Chlorpyrifos Preliminary Volatilization Assessment Finds Risks to Children; EPA Requests Comment to Address Uncertainties
(Beyond Pesticides, February 21, 2013) On February 6, the U.S. Environmental Protection Agency (EPA) released its preliminary volatilization assessment for the registration review of chlorpyrifos, finding that vapor phase chlorpyrifos may be emitted from treated fields at levels resulting in exposure to children and others who live, work, attend school, or otherwise spend time nearby. In some circumstances, these bystanders may be exposed to chlorpyrifos and/or the transformation product chlorpyrifos-oxon at concentrations that could cause adverse effects. Citing uncertainties, the agency is requesting comments by March 8, 2013 on the potential risks to children and other bystanders from volatilization of chlorpyrifos from treated crops.
EPA’s preliminary volatilization assessment is also in response to a petition filed by the Natural Resources Defense Council (NRDC) and the Pesticide Action Network North America (PAN) in 2007, which requested that the agency revoke all tolerances and cancel all registrations for chlorpyrifos. In a letter to NRDC and to PAN dated January 25, 2013, updating these groups on EPA’s response to their September 12, 2007 joint petition regarding chlorpyrifos, EPA stated that, “This assessment represents a significant advancement in the evaluation of pesticide risks, as it will be the first probabilistic assessment of the risks posed by the post-application volatilization of a semi-volatile pesticide.” EPA further stated that it is “critical to involve the public in the development of this assessment before it is finalized,” given “the groundbreaking nature of the new assessment and its potential for use in guiding additional risk mitigation.” The implications of the draft assessment and possible regulatory pathways forward could be significant, particularly with regard to pesticide spray drift.
If the final, more refined, chlorpyrifos volatility assessment indicates that risks are similar to those found in the preliminary evaluation, EPA anticipates that it may be necessary to take action to reduce bystander risks. With more information, however, the agency’s preliminary assessment could be refined and result in lower exposure and risk estimates. Last year, EPA announced new mitigation measures to reduce bystander exposure to chlorpyrifos drift from agricultural fields, including the use of buffer zones for residential areas, schools, hospitals, etc. Chlorpyrifos was voluntarily withdrawn by manufacturers from residential use after EPA determined that cumulative exposure resulted in serious adverse health outcomes, especially for children. Short-term effects of exposure to chlorpyrifos include chest tightness, blurred vision, headaches, coughing and wheezing, weakness, nausea and vomiting, coma, seizures, and even death.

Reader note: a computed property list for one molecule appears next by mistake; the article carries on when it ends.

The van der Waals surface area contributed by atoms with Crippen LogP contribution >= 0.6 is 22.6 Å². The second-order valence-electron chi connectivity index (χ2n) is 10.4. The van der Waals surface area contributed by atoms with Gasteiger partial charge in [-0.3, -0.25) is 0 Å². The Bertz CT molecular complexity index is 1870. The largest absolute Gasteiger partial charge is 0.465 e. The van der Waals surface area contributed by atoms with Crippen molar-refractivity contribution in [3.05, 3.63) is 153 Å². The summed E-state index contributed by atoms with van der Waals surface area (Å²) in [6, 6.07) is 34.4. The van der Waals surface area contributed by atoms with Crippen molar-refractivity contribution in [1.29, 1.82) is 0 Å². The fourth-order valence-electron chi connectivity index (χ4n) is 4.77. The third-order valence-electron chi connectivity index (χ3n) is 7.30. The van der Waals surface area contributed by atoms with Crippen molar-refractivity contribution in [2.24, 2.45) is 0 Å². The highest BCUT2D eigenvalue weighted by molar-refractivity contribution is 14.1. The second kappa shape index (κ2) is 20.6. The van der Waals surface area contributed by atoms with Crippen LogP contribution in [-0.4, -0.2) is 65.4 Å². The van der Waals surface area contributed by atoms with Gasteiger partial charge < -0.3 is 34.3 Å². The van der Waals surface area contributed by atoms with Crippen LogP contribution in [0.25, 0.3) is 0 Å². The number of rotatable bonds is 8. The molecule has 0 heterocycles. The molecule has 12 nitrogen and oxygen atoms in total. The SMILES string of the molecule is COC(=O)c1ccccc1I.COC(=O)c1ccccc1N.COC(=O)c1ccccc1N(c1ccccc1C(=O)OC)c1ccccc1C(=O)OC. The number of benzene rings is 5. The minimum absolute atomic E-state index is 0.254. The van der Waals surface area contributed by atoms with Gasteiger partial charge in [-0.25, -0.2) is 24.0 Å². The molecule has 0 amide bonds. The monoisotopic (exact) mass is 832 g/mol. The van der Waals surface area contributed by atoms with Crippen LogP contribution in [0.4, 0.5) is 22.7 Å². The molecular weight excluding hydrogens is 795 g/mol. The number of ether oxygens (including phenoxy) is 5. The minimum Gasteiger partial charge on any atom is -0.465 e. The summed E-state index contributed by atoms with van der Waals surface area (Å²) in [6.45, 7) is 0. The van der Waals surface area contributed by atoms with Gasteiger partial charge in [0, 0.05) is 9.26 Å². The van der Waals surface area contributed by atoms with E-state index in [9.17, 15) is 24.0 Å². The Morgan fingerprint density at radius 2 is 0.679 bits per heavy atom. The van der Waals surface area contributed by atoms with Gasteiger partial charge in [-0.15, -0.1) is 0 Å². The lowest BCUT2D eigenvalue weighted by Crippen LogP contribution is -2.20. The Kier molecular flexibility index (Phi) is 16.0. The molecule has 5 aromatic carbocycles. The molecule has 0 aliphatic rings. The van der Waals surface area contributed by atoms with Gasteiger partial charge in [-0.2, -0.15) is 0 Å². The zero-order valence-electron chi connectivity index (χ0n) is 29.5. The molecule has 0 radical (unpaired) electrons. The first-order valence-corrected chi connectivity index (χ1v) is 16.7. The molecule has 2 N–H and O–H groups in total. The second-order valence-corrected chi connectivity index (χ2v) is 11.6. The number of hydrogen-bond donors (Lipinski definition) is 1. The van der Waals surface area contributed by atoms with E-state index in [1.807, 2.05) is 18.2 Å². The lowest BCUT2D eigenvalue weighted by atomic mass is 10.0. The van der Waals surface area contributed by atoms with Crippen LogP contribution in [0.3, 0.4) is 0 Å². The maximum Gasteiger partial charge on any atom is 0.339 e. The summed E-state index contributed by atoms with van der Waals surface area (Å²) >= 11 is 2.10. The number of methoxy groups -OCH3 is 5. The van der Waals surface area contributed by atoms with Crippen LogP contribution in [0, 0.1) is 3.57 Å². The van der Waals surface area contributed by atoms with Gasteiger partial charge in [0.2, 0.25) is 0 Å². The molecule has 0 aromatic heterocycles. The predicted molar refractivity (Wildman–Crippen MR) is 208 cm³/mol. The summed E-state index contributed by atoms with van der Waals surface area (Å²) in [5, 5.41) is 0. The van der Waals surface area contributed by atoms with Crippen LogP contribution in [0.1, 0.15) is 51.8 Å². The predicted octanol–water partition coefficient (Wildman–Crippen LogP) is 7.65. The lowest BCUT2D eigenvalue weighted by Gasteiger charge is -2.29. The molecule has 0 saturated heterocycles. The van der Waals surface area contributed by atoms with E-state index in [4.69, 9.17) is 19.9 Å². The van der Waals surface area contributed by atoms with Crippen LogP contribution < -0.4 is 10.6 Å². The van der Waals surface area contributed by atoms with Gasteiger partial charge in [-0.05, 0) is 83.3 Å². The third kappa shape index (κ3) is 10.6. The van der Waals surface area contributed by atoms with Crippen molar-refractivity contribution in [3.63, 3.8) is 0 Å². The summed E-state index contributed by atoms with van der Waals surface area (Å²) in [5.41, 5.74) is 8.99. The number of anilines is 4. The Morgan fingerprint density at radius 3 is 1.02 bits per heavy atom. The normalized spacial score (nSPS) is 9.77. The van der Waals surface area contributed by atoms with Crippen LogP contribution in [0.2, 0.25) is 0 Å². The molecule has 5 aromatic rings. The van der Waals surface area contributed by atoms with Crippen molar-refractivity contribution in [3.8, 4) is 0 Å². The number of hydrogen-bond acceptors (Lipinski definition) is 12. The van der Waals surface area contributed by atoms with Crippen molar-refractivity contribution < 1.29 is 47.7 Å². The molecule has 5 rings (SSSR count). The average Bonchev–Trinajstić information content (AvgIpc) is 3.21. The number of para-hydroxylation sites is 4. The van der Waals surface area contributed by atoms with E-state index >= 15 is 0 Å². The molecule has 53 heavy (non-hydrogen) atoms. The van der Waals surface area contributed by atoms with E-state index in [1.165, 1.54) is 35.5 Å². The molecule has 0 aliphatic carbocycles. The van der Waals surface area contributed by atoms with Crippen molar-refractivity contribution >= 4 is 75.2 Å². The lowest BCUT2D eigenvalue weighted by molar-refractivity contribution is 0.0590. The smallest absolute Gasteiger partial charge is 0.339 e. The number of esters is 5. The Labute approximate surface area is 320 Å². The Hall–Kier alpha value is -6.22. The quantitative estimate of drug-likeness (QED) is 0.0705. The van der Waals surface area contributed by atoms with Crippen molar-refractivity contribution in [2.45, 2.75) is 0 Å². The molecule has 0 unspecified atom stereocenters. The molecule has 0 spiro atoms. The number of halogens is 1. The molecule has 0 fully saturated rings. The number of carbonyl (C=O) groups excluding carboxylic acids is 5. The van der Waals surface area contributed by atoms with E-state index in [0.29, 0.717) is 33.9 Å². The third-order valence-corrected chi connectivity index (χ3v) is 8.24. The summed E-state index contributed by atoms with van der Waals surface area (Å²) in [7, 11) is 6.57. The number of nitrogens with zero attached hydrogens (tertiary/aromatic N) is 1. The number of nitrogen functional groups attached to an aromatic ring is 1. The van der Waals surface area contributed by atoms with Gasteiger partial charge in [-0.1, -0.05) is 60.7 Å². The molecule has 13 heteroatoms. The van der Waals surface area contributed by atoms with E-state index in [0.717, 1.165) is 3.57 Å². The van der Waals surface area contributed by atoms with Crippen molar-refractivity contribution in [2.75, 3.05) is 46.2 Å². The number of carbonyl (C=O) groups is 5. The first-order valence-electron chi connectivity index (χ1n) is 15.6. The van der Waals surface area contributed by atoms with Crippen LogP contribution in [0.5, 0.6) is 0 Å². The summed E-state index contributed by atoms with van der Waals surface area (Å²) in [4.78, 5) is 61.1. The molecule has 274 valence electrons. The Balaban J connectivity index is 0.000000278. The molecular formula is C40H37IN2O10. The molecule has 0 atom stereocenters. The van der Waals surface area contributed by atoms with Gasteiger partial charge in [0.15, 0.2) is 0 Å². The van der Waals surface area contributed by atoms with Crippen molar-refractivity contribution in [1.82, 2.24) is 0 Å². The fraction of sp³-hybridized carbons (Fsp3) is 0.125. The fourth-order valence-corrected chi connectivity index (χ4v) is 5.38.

The preliminary evaluation of the potential risks from volatilization of chlorpyrifos supplements the EPA’s June 2011 preliminary human health risk assessment for the registration review of chlorpyrifos, and July 2012 spray drift assessment. The chlorpyrifos volatilization assessment includes approaches that the agency has used previously to assess inhalation exposures of fumigant pesticides. The assessment also is consistent with recommendations of the December 2009 FIFRA Scientific Advisory Panel meeting on the scientific issues associated with field volatilization of conventional pesticides.
Chlorpyrifos is a neurotoxic insecticide that was banned from residential applications after EPA determined that cumulative exposure resulted in serious adverse health outcomes, especially for children. Prenatal and early childhood exposure has been linked to low birth weights, developmental delays, ADHD and other health effects. Beyond Pesticides has cited EPA’s action regarding the organophosphate chlorpyrifos as a classic failure of the risk assessment process under the Food Quality Protection Act (FQPA) —a failure that is repeated over and over again in agency chemical regulation decisions. The purpose of FQPA is to protect infants and children from pesticides, taking into account the potential for pre- and post-natal toxicity via any route of exposure, including exposures through structural and landscape uses, diet, and water. Advocates have pointed to chlorpyrifos as the poster child for why risk assessment does not work to protect the public, workers and the environment, given that safer practices, including organic practices and products are increasingly available in the marketplace.
By focusing on risk reduction strategies to come up with “acceptable,” but unnecessary, rates of illness across the population, EPA continues to underestimate the impact of the chemical’s continued widespread use in agriculture. Chlorpyrifos is a frequent water contaminant and a long range contaminant, exposing communities and contaminating pristine areas far from where it was applied. Residues in food and water continue to put public health at risk. Volatilization drift””the evaporation of the pesticide after application””is also part of the problem for chlorpyrifos, but the new restrictions do not take into account volatilization drift. EPA noted its intention to address volatilization drift when the chlorpyrifos risk assessment is finalized in 2014.
Take Action: Comments on the preliminary volatilization assessment are due March 8, 2013. EPA states that after reviewing comments received during the public comment period, it will issue a revised volatilization assessment, explain any changes to the preliminary volatilization assessment, respond to comments, and evaluate the need for risk mitigation for chlorpyrifos. The preliminary assessment is available online, and the docket is available online.
All unattributed positions and opinions in this piece are those of Beyond Pesticides.